Three weeks ago, Rick Fraser, Associate Minister in charge of Recovery and Reconstruction in High River stood on a stage in front of a grandstand of High River residents and expounded the efforts of one Darwin Durnie, crediting him with the organization of multiple logistics during the 2013 Flood in the Town. He was credited for setting up the temporary bus system, the building of massive berms, and many other tasks.
Durnie deserved that praise. He was thanked with an ovation, and Fraser started painting himself as the guy who would give credit where credit was due. It was a refreshing moment.
Fast forward two weeks. The Hamptons and Sunrise residents of High River have been escorted in for a peek, let in, kicked out, let back in and kicked out again. At a meeting originally scheduled with the mayor, they end up listening to Durnie explain what happened.
This is when a video of him explaining their homes were sacrificed was taken. Residents were happy, because this is the guy Fraser stood behind two weeks ago.
Fast forward another week, and Fraser releases a statement saying that contractor's "words do not reflect the Government's views".
Durnie, meet bus.
How is Fraser to be trusted on his word if he can't even stand by it himself?
Then they get Albert Flootman out at a presser to explain how the Hamptons were only barely sacrificed with his "straw versus fire hose" comment.
His comments do not change the fact there was one neighborhood sacrificed for the good of the Town. That's not "the Government's views", but it is a fact.
Interesting how "the Government's views" and reality don't coincide. What was I saying about a government needing Trust as it's only capital?
Health Minister Fred Horne's flip-flop-flip-flop on the opening of the High River Hospital in its entirety doesn't inspire the investment of that capital.
Municipal Affairs Minister Doug Griffiths has an inability to recognize his Disaster Recovery Program doesn't help those in Flood Fringe or those not in any Flood zone who have no choice. His program will actually cost taxpayers more without a relocation option. This is not just in High River but also in Black Diamond, Exshaw and even Calgary. Griffiths pigeon-holed view on what Albertans "need" doesn't inspire the investment in that Trust capital.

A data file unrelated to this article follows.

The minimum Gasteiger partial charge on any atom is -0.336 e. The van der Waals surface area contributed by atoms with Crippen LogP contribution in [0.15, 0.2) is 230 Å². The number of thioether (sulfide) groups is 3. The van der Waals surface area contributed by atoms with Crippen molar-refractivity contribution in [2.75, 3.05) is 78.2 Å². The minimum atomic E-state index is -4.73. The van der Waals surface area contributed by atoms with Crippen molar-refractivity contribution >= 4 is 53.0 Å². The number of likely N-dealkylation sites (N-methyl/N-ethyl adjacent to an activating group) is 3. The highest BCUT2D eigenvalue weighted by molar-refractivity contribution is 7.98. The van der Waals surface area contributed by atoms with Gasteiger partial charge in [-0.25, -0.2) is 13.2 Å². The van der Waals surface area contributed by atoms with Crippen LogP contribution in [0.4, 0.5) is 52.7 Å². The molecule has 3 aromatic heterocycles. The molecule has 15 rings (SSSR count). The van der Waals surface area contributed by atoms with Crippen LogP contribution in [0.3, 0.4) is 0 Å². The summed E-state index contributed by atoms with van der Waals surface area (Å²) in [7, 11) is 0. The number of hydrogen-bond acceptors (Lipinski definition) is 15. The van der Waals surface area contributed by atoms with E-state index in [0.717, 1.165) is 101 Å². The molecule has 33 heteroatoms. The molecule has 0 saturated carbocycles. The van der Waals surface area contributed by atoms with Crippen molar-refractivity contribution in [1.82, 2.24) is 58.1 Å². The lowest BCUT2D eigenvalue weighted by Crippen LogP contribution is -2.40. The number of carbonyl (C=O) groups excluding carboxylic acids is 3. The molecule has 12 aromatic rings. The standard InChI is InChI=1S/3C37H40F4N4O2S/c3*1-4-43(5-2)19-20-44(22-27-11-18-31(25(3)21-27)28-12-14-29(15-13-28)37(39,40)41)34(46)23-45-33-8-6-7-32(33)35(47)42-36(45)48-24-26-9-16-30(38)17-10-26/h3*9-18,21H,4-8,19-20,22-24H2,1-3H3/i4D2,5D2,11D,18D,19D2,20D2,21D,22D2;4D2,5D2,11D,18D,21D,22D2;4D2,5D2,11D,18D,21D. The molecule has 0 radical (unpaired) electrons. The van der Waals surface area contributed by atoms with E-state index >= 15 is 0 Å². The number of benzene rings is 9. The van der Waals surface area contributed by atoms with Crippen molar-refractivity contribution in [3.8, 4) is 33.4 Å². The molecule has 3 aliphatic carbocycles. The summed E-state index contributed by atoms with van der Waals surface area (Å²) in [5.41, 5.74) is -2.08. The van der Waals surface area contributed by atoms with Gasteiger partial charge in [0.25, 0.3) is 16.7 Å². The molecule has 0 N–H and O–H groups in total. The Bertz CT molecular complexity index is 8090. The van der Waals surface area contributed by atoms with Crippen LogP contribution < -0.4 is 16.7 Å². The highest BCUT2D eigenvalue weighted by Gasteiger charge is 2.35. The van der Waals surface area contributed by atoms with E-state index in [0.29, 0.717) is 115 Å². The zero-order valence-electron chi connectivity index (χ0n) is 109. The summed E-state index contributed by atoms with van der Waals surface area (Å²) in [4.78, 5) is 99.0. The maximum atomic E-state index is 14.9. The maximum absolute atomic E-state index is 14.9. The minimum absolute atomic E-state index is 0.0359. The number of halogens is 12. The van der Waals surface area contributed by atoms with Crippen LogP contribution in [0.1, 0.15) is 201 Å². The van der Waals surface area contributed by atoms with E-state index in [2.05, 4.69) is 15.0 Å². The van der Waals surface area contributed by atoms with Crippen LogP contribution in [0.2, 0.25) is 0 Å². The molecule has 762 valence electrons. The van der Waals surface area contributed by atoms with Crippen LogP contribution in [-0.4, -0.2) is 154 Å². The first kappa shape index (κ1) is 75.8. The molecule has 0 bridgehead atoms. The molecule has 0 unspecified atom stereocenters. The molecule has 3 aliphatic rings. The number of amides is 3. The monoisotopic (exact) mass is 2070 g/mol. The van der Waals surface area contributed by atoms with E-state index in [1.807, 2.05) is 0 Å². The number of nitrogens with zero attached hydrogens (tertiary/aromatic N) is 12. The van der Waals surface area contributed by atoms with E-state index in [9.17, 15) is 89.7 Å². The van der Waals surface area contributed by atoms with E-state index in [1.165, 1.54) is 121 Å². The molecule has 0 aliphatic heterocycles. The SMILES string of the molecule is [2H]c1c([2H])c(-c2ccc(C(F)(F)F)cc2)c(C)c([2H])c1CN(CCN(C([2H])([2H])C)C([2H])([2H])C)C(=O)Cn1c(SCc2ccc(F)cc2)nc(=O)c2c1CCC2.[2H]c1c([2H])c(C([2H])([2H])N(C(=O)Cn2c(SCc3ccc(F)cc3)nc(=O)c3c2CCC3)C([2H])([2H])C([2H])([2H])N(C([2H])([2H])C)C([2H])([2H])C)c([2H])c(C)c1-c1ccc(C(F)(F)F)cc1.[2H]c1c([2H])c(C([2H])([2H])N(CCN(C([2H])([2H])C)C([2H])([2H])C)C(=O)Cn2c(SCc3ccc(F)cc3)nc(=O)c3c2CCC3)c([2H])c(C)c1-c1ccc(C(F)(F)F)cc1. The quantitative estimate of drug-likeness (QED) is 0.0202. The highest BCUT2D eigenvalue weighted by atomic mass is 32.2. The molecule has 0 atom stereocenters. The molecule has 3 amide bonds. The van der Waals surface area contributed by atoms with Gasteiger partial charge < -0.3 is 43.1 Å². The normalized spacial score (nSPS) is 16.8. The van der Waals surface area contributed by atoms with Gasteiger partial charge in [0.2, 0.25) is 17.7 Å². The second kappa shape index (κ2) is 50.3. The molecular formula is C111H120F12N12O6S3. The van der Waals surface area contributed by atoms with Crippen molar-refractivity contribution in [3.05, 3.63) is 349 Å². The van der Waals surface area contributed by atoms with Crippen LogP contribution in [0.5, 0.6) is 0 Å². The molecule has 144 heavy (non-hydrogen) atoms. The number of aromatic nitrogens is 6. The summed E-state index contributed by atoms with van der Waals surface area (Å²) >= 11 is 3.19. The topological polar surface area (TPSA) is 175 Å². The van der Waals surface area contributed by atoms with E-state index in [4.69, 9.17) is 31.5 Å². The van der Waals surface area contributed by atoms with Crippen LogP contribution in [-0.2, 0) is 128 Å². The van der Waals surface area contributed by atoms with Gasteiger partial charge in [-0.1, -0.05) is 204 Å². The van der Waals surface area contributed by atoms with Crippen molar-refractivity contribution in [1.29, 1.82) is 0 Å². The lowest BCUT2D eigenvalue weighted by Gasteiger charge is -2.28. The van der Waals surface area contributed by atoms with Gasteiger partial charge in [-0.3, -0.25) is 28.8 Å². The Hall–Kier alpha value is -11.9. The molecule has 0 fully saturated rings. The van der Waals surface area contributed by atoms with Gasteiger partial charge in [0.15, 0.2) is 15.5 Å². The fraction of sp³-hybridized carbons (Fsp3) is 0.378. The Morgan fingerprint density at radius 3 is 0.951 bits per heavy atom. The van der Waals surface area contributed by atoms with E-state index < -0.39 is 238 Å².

The recent opening of $350 million of office space for PC MLAs instead of spending that money on flood mitigation efforts doesn't inspire that investment either.
When voters no longer invest Trust in their government, they don't allow the government the confidence they need to make tough (and sometimes unpopular) decisions in the best interests of Albertans.
Decisions like changing how we collect our revenue from oil producers to make sure we get full value for our resources.
Decisions like building large-scale flood mitigation projects that will directly affect a few farmers, but save billions of dollars in the long run.
Decisions like not allowing development on Crown lands in the foothills, which has removed the ability for that environment to act like the sponge it used to be. This has effectively sped up all river flow, and can be considered a significant cause of the flood.
Decisions like helping out home owners with no choice because they need it and it's the right thing to do.
Unfortunately, the PCs have lost almost all their Trust capital. If Alison Redford truly wanted to give people a reason to reinvest, I've already given her three ways do it.
But what if Redford doesn't work to have us reinvest in the PCs? The Wildrose Party had their own problems with getting a Trust Investment in the last election, but who knows, they may be able to shake that history of in two years.
Perhaps it's time invest elsewhere. The Alberta Party is inviting you to share with them your concerns and ideas. Right now is a perfect time as we are in the middle of a leadership race. We need your input now to put the best ideas forward. We believe we are the best place for you to invest your Trust because we do it all with you in mind.